As a shameless plug, I’d like to think this blog offers one venue in which new ideas can get mentioned, but it will never have the reputation of a publication. If anybody wants to contribute a guest post or has a specific idea that we could implement, let me know.

      For those powers-that-be who might be reading: are new voices being drowned in the din of well-established scholars? What criteria are used to select contributors? If there is a problem, what can we do about it?

  2. Erik Lund says :

    I just dropped $38 on Wayne F. Lee’s Empires and Indigenes: Intercultural Alliances, Imperial Expansion, and Warfare in the Early Modern World on the H-Net fed pretext that ‘everything you thought you new about American Indians is wrong. Because of war and stuff.’

    What do I get? I’m not going to whine, especially since I haven’t read it yet, but I can’t help noticing that a 26 page article by Virginia Aksan takes up more than 10% of the text. It’s on the Ottomans, of course. Because Aksan is an awesome Ottoman scholar. But, you know, where’s the monograph? And interesting as she always is, I did not pay for Turks. (There’s also an article on the Russians, but that’s a comparison that I think has legs.)

    Knowing the enormous integrity of the process, I’m sure that (almost) none of these edited collections are being treated as authored monographs for the purpose of tenure review and promotion, though.

  3. Erik Lund says :

    Oops. I retract everything I said about Professor Aksan. Except the part about her being a great scholar. That’s still true.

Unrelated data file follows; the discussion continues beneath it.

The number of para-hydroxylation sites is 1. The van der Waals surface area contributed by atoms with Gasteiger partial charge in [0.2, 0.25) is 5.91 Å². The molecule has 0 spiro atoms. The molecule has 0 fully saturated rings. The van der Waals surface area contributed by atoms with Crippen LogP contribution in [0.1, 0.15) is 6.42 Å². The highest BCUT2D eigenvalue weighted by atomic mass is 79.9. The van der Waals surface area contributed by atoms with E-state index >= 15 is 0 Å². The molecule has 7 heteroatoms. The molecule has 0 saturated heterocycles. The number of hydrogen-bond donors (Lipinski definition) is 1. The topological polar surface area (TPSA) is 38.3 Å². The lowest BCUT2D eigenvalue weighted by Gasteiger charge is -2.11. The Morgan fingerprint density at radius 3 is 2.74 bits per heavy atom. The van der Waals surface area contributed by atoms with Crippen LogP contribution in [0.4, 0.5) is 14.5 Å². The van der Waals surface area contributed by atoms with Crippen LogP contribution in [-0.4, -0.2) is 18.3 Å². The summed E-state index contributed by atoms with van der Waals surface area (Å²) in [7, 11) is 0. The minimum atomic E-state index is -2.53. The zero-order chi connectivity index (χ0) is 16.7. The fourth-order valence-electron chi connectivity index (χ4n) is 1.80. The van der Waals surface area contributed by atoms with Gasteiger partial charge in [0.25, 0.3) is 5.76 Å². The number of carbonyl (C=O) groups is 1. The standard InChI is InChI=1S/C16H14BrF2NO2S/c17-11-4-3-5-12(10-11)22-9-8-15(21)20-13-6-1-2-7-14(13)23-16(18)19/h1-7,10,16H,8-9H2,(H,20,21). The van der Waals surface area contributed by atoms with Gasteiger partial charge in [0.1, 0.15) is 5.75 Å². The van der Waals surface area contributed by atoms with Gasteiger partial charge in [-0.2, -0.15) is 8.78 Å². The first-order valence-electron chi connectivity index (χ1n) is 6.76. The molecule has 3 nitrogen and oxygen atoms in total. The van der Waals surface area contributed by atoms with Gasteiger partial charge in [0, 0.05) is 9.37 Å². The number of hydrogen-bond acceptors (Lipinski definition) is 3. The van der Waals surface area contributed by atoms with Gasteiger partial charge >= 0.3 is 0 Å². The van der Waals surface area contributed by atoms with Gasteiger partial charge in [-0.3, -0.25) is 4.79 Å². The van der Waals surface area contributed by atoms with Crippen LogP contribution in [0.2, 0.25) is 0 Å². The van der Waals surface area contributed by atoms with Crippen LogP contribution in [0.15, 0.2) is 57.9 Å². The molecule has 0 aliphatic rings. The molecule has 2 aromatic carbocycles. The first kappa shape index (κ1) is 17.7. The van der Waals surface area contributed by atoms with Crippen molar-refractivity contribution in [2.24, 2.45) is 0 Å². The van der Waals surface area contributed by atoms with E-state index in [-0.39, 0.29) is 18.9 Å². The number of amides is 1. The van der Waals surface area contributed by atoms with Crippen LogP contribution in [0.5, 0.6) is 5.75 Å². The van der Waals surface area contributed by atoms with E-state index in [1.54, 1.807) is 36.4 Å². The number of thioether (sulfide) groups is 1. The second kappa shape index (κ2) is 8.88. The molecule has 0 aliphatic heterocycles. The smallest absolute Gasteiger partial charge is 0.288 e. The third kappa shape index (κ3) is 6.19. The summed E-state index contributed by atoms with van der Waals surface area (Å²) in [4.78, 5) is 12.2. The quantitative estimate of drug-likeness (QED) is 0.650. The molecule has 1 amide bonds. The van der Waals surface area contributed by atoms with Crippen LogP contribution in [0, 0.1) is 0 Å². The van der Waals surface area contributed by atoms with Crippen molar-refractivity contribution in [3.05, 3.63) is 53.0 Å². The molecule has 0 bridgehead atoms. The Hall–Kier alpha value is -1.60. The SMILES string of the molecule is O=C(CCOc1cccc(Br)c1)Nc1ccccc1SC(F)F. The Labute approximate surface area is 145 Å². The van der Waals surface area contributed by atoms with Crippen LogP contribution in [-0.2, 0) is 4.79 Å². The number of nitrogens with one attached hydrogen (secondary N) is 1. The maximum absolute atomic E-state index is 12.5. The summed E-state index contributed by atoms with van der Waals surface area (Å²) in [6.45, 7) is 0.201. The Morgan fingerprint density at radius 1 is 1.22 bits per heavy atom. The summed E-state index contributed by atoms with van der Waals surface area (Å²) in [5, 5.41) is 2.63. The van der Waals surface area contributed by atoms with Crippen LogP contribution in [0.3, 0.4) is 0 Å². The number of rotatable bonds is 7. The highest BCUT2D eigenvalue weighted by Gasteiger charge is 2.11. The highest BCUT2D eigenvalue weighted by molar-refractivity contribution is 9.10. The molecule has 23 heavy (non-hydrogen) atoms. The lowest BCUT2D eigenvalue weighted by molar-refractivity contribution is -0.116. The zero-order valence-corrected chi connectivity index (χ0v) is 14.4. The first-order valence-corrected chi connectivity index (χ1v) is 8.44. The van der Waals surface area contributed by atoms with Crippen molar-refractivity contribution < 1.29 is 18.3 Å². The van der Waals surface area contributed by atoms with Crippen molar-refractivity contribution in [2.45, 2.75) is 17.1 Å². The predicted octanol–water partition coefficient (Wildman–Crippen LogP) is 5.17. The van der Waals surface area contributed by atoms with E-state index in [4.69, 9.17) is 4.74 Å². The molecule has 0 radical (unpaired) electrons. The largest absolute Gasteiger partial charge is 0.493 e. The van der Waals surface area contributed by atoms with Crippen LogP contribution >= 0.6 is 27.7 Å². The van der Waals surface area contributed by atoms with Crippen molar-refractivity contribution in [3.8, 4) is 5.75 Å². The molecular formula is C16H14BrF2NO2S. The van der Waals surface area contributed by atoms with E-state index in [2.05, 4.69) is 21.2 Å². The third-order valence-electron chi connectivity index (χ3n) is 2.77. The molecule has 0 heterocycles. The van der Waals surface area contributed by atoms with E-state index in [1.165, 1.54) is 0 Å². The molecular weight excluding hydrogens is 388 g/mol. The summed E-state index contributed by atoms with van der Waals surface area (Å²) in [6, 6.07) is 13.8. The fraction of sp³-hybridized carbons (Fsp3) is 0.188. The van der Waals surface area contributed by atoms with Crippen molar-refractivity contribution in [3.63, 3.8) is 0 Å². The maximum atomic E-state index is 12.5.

4. Gavin Robinson says :

    Sometimes the less rigorous peer review of edited collections makes it possible to write a more imaginative essay because you don’t have to build the strongest possible argument to get past the reviewers and editor. Maybe lack of time forces people to submit something safe and easy instead of something challenging. It is possible to get rejected from a collection, but probably much rarer than with the top journals.

    • jostwald says :

      An interesting thought on the imaginative essay. Unfortunately or not, I can’t recall having read too many imaginative EMEMH essays – any examples you’re thinking of? The closest thing to my mind would be some real broad vague survey, which I’m not too keen on. I tend to think of this blog as the place to do that kind of imagination and thinking out loud. Michael Roberts’ original Military Revolution lecture?

      We need a better typology of types of articles/chapters/essays: plodding traditional campaign narrative, blow-by-blow battle account, highly-speculative flight of fancy…

      Certainly edited collections are easier to publish in, but then I’ve seen a few peer-reviewed EMEMH dogs in my day as well.